Engineering & Technology for All?

Kim Kastens
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published Jul 15, 2010
In my most recent post, I asked whether modern education was providing adequate on-ramps into science-related careers for young people whose talents lie in making things, building things, and fixing things. In this context, it is interesting to take a look at the recently released "Framework for Science Education" from the Board on Science Education of National Academies. This new framework organizes disciplinary content into four domains. Three are familiar from the 1996 standards : Physical Sciences, Earth & Space Sciences, and Life Sciences. But the fourth domain is new: "Engineering & Technology."

I think that the addition of Engineering & Technology to the standards is a bold and interesting move. At a time when technology has such potential for both positive and negative impacts on humanity and on the planet, purposeful scrutiny of engineering and technology by all students throughout their school years is a valuable addition to the educational agenda. Also the prospect of solving problems (the essence of engineering) appeals to a different subset of the student population than the prospect of answering unanswered questions (the essence of science), so this addition has the possibility of greatly increasing the fraction of the student body who find science to be interesting and worth considering as a career path. Technology impacts every person's life in modern society, and so widespread familiarity with both the power and potential drawbacks of technology is important to increase the chances of wise decision-making, at both the individual and collective level.

That said, I felt that the engineering and technology sections of the framework were less mature than the other sections. This isn't so surprising, given the years-long head start that the other sections have. I felt that the prototype learning progressions in Engineering and Technology were interesting, but too abstract and theoretical, more suitable for someone on a career track where they would be writing reports about technology and its impact on society rather than actually creating and using technology. For example: "Manual controls are those where the user sets and maintains the position of the controller while automatic controls can be set or programmed and then continue to do the job without human intervention, or even can be designed to over-ride human action." The standards-development process is still young, and there is plenty of opportunity to flesh out a more concrete, hands-on, building/making/fixing aspect of the engineering/technology domain.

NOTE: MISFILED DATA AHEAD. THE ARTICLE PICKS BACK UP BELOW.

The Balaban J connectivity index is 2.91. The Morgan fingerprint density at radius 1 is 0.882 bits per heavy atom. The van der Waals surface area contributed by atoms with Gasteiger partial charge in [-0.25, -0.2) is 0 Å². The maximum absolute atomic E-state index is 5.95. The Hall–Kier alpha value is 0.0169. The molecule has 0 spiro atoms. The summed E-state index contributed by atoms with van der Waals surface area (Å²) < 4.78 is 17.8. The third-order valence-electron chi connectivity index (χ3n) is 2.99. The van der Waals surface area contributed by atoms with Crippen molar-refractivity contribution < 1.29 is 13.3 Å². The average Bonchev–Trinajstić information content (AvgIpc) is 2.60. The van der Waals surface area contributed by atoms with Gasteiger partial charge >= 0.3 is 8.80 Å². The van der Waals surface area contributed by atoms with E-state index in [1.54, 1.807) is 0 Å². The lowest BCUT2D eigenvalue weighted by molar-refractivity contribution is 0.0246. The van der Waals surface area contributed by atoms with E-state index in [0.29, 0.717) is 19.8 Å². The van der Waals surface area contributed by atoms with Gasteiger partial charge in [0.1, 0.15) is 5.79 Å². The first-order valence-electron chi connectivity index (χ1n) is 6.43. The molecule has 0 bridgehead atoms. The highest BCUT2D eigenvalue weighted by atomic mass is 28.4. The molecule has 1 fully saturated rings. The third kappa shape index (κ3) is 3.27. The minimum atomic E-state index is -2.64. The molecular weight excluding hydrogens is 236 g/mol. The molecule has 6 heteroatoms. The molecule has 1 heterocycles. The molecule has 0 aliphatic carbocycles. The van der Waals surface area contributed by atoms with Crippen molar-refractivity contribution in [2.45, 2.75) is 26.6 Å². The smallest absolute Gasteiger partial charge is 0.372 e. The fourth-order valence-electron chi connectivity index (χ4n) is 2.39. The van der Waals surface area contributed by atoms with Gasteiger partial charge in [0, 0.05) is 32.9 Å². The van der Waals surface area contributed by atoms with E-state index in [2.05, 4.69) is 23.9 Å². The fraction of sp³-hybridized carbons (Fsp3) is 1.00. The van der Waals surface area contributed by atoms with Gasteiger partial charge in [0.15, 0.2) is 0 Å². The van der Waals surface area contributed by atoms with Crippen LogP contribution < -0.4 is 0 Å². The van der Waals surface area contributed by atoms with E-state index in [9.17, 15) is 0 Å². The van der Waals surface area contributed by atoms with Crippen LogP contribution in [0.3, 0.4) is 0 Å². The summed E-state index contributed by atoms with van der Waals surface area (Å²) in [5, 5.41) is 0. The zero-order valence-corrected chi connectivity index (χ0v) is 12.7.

The framework doesn't specify how the engineering and technology domain would interact with the three science domains. One possibility that occurs to me would be to identify some categories of human problems or challenges and explore how technology/engineering contributes to solving them: for example, providing energy, providing food, providing fresh water, providing shelter, organizing and accessing information, etc. All organisms face these same challenges, which provides a link to life sciences. The limits of what is possible in addressing these challenges are set by constraints from physical sciences (e.g. conservation of energy) and earth sciences (e.g. finite fresh water on the planet.)

The Framework is available online and there is a thoughtful survey inviting your comments. The public comment period runs through August 2.

Engineering & Technology for All? --Discussion  


What did you think of the Core Ideas in Earth Science? It seemed like they pretty badly needed expanding, although I loved the four strands in both Science and Engineering and how they apply to each other.



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Hi John,

I thought the Core Ideas in Earth Science were good choices, as far as they went. The document was put forth as a "Framework," with the intention that it would be fleshed out in future rounds of effort, so I think there is reason for optimism.

I was interested to note that human/environment interactions are more prominent in the new Framework than they were in the old NSES standards. This is part of a trend: the Earth Science Literacy Initiative ( has 3 out 9 Big Ideas centered around human/earth interactions, and the standards revision process in some states is moving in that direction as well. I blogged about the shifting focus of New Jersey's science ed standards here:

I see this national trend as a good development, given the many problems concerning energy, water, climate, biodiversity, etc. that will loom large in the lives of today's children. But there is a fine line to balance between pushing an advocacy agenda on a captive audience of school kids and equipping them with the tools and knowledge and context and motivation to contribute to the survival of human civilization on a finite planet. I don't think that we, as a profession, have figured out yet how best to walk this line.



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